Cardiologists are positive but cautious
HCPs familiar with SGLT2 inhibitors for the treatment of type 2 diabetes are interested to find out what cardiologists think about the class for heart failure. In fact, in the context of our analysis, non-cardiologist HCPs mentioned cardiologists far more than cardiologists did, and they talked about them mostly in the context of heart failure.
New York based Nephrologist Kenar Jhaveri asked what cardiologists and nephrologists thought about the use of the class in CHF, sparking responses from several nephrologists but no cardiologists.
Overall, those cardiologists who mentioned SGLT2 inhibitors for heart failure were positive, but there was notable caution among their comments too.
— Kenar Jhaveri (@kdjhaveri) February 14, 2018
What’s holding cardiologists back?
“My enthusiasm is… submaximal”, tweeted US cardiologist J. Brian Byrd, stating that he feels more data is needed.
Others were concerned that there was uncertainty about the mechanism.
Cost was also a concern raised by cautious cardiologists like Hashim Khan. “All well and good but what about cost?” he tweeted.
Brian Bird was also cautious about adverse effects, citing the issue of limb amputation and sharing concerns that this may be a class effect.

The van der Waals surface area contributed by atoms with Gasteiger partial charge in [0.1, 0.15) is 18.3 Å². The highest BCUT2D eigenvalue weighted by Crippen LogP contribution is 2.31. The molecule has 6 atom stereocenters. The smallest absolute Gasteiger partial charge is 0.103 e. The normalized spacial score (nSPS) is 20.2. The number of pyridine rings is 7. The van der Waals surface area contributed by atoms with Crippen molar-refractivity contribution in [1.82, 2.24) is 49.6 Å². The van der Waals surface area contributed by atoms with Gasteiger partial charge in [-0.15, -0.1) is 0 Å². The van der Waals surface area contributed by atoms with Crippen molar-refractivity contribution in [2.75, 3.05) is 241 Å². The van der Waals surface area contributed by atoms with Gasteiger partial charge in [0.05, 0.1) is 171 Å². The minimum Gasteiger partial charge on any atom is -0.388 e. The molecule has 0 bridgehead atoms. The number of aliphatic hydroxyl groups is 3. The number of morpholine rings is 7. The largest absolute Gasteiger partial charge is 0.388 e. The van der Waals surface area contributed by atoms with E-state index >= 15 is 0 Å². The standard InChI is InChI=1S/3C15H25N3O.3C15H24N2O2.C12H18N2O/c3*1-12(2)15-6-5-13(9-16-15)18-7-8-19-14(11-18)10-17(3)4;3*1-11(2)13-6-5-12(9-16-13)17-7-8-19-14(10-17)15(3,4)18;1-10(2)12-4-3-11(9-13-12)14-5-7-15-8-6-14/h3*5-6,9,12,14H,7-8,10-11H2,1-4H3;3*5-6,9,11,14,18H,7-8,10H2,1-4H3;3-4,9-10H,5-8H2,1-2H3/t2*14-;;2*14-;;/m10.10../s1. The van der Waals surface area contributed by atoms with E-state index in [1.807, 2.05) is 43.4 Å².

We will have to see how the data from big studies RCTs, post-marketing analyses look.
So, for dapagliflozin, we await a placebo-controlled trial showing improved CV outcomes in diabetes; canagliflozin has a boxed warning re: amputations. Accurate?
My enthusiasm is… submaximal
— J. Brian Byrd Lab (@thebyrdlab) July 3, 2018
A call for cardiologists to step up
There were some cardiologists who called for their peers to step up and take an interest in SGLT2 inhibitors. In a discussion about cardiologists prescribing diabetes drugs, Harvard cardiologist Jordan Strom called for cardiologists to become familiar with diabetes medication.
Cardiologist Hani Jneid joined an international discussion about whether cardiologists should become diabetologists too, concluding that they should at least be familiar with newer agents that not only control diabetes but also protect against cardiovascular events.
What next for SGLT2 in cardiology?
From this brief research, we see that:
- HCPs, including cardiologists, are excited by the possibility of using SGLT2i in heart failure.
- However some cardiologists are cautious, they want more data and may not trust SGLT2 inhibitors yet
- Other HCPs want cardiologists to be leaders in this space, feeling that they should use these drugs in practice and share their knowledge with others
Actually, the study shows that changes in plasma volume may be the best marker we can measure of target (SGLT2) engagement-there is no direct causal link with #CVD and no one (yet) has mechanistic proof that explains the cardioprotective actions of SGLT2 inhibitors #diabetes https://t.co/cTmPxooVVx
— Daniel J Drucker (@DanielJDrucker) May 30, 2018
For cardiologists to take a lead, it appears that reassurance is needed and perhaps collaboration between roles, with cardiologists learning from diabetologists who are more experienced in the use of the class.
Data to inform this article was taken from online HCP conversations posted from January through July 2018 collected using CREATION Pinpoint®